The Tick-Complete Series (2001) (NTSC)

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Released 23-Feb-2004

Cover Art

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Details At A Glance

General Extras
Category Comedy Main Menu Introduction
Main Menu Audio & Animation
Trailer-Ghostbusters, Men In Black II
Audio Commentary-Barry Sonnenfeld (Executive Producer) - Pilot Episode
Audio Commentary-Bed Edlund (Creator) - 3 Episodes
Rating Rated PG
Year Of Production 2001
Running Time 200:40
RSDL / Flipper Dual Layered
Dual Disc Set
Cast & Crew
Start Up Menu
Region Coding 1,2,3,4 Directed By Barry Sonnenfeld
Mel Damski
Danny Leiner
Dean Parisot
Studio
Distributor

Sony Pictures Home Entertain
Starring Patrick Warburton
David Burke
Liz Vassey
Nestor Carbonell
Case ?
RPI $44.95 Music Ian Dye


Video (NTSC) Audio
Pan & Scan/Full Frame None English Dolby Digital 2.0 (192Kb/s)
English Audio Commentary Dolby Digital 2.0 (192Kb/s)
Widescreen Aspect Ratio 1.78:1
16x9 Enhancement
16x9 Enhanced
Video Format 480i (NTSC)
Original Aspect Ratio 1.78:1 Miscellaneous
Jacket Pictures No
Subtitles None Smoking Yes
Annoying Product Placement Yes
Action In or After Credits Yes, some episodes

NOTE: The Profanity Filter is ON. Turn it off here.

Plot Synopsis

   

"When you get in bed with evil, it always takes the covers"

"Another urban myth dispelled - Ninjas don't bounce"

"Java Devil, You are now my b****"

"I've killed 'The Immortal'"

"Don't be an Adolf Quitler"

    The Tick is a live action comedy TV series from the United States, based on a comic book. Besides some fantastic dialogue (see above), this show is one of the funniest American produced comedies I have seen. It is weird, off-the-wall, quirky, surreal and sometimes just plain silly, but I laughed a lot and will certainly watch this again. I have been aware of this DVD set for some time and was very keen to review it. The pilot episode was directed by Barry Sonnenfeld (Men in Black) based upon a comic book and cartoon series created by Ben Edlund. Both of them were also involved in the series, however different people actually directed the other episodes. Unfortunately, after just nine 20 minutes episodes, Fox (who were paying the bills) decided it was too weird for prime-time television and dropped it. It's a real shame, because given some time to develop, this could have become another Simpsons or better.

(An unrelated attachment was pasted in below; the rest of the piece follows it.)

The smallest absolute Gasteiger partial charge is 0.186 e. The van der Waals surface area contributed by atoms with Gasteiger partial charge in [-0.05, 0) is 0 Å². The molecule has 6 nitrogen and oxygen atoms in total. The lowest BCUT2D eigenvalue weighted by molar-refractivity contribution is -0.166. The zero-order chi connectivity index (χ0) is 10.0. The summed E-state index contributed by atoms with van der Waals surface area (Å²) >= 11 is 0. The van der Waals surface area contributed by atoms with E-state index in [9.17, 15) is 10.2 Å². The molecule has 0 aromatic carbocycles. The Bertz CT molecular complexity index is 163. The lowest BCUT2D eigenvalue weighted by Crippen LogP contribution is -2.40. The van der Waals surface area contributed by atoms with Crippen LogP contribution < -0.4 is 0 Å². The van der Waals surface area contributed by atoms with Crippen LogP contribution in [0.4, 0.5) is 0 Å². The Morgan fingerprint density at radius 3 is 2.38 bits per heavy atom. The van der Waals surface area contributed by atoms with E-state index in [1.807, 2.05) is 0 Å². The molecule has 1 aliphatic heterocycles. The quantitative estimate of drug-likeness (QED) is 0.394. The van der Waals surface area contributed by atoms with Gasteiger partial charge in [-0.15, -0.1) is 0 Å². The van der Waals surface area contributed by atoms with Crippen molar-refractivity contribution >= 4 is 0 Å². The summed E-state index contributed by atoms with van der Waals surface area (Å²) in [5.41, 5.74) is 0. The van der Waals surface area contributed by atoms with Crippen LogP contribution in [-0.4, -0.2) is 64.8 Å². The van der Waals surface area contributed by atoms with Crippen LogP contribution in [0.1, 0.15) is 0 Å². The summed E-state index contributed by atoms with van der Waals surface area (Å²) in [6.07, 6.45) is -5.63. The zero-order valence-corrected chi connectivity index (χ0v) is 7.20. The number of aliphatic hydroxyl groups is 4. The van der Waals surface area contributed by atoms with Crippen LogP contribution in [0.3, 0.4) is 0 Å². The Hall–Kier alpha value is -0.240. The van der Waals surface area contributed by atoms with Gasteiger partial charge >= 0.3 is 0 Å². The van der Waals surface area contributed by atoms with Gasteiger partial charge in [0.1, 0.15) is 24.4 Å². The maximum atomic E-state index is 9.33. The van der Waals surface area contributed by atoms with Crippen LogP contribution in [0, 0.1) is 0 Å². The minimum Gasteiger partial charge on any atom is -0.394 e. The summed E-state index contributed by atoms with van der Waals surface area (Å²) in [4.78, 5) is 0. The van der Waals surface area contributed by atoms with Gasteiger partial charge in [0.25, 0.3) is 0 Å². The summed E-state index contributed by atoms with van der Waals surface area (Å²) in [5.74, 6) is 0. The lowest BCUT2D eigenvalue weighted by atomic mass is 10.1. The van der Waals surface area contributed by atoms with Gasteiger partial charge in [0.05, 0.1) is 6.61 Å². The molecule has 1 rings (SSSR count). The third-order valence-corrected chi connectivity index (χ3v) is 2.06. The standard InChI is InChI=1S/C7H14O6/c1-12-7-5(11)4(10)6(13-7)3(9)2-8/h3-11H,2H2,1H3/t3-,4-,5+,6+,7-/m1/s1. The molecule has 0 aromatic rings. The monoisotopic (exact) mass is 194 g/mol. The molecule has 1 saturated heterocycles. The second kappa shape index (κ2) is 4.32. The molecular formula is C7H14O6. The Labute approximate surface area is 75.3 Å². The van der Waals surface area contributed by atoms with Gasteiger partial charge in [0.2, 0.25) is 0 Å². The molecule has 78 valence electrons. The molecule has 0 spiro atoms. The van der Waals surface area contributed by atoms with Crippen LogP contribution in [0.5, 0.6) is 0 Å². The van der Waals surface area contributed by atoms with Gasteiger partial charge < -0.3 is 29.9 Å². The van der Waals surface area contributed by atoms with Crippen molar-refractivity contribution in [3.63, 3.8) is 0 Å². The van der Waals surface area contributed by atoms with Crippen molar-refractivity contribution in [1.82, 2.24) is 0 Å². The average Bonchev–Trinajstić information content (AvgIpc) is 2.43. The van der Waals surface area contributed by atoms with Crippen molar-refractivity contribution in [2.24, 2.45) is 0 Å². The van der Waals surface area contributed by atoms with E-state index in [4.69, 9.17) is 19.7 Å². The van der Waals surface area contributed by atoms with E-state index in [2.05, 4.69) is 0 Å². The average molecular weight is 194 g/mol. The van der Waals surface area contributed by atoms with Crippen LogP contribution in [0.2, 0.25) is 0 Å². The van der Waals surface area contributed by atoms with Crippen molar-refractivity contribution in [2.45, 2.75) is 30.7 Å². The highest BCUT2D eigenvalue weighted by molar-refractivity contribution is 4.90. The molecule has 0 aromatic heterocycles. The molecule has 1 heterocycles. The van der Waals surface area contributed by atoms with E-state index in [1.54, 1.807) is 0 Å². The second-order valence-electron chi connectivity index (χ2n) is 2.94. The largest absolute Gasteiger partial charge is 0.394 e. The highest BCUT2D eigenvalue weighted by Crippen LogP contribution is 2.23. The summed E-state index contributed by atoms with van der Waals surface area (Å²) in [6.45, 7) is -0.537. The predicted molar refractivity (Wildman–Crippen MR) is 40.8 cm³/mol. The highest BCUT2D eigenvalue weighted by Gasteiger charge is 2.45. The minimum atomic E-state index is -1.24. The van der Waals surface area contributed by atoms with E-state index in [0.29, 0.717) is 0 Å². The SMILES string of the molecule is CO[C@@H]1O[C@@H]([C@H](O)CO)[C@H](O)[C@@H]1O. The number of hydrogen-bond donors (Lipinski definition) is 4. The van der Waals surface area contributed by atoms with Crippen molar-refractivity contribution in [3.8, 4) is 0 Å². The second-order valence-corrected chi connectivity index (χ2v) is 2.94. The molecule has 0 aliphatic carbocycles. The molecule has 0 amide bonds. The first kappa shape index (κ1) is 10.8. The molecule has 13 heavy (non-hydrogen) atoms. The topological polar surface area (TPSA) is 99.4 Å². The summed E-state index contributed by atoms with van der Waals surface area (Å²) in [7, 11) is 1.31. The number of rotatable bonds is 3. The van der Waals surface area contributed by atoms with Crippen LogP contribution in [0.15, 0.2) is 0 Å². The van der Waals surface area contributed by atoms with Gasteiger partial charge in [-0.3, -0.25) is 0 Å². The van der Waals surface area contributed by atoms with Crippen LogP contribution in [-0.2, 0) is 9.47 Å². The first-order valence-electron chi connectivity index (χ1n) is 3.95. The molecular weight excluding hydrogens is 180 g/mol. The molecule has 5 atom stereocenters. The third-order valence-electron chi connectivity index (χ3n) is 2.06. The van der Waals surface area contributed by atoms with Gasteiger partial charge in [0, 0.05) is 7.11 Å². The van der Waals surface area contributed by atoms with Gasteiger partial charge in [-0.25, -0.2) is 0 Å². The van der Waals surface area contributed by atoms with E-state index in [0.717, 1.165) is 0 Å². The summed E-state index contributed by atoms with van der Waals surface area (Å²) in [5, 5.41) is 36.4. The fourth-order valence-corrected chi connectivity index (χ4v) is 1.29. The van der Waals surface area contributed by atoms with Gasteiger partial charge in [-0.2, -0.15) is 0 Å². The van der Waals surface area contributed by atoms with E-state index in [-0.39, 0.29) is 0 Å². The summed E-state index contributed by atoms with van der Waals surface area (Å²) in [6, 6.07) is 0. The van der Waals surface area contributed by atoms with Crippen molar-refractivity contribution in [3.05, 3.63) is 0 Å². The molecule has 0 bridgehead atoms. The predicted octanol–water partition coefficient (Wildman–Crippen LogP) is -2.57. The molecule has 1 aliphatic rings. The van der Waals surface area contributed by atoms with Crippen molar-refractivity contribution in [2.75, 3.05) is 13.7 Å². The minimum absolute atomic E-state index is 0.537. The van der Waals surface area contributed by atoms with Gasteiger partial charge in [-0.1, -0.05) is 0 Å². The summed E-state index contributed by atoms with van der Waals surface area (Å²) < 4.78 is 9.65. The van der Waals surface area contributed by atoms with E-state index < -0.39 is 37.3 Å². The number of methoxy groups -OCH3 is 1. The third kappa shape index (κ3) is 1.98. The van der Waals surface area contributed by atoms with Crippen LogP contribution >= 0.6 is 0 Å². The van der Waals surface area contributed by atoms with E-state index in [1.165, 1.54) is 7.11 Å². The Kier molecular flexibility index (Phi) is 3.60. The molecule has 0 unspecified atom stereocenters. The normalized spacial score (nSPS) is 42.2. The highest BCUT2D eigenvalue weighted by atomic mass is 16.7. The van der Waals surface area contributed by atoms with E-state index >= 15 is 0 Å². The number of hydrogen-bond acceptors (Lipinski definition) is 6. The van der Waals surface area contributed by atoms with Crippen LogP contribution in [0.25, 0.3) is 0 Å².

So what's it about? Well it's about a big blue superhero called The Tick (Patrick Warburton in a bright blue rubber suit) who has no back story. He just appears at the beginning of the show fully formed, protecting a bus station from evil. Despite his obviously completely good intentions, he has the ability to annoy people because he is extremely naive and a little too hyper-active. The guys at the bus station make it clear that it is time he moved on, and he ends up in a large city where he meets the man who will become his partner, Arthur (David Burke). Arthur is a frustrated accountant who wants to become a superhero. He decides to quit his job, and dons his white suit, with fold up wings. They meet when The Tick needs to rescue Arthur from some bad guys, because of Arthur's fairly 'undeveloped' super powers. Together, they form a crime fighting duo, although it takes a few episodes for Arthur to be convinced that he wants The Tick around. They also meet up with the two other main characters, at the local diner (one of the few which allows Superheros), The Lonely Panda. The others are Batmanuel (Nestor Carbonnell) a self serving pants man, who at least dresses as a superhero but doesn't really seem to have any powers of note and Captain Liberty (Liz Vassey), a tough, strong and resourceful superhero, who is also quite neurotic. There is one more 'character' that really does have a life of its own, and that is The Tick's antennae. In his commentary track, Barry Sonnenfeld says that Patrick Warburton was very jealous of his antennae as he felt they were funnier than he was. I am not sure about that, but they are certainly very funny.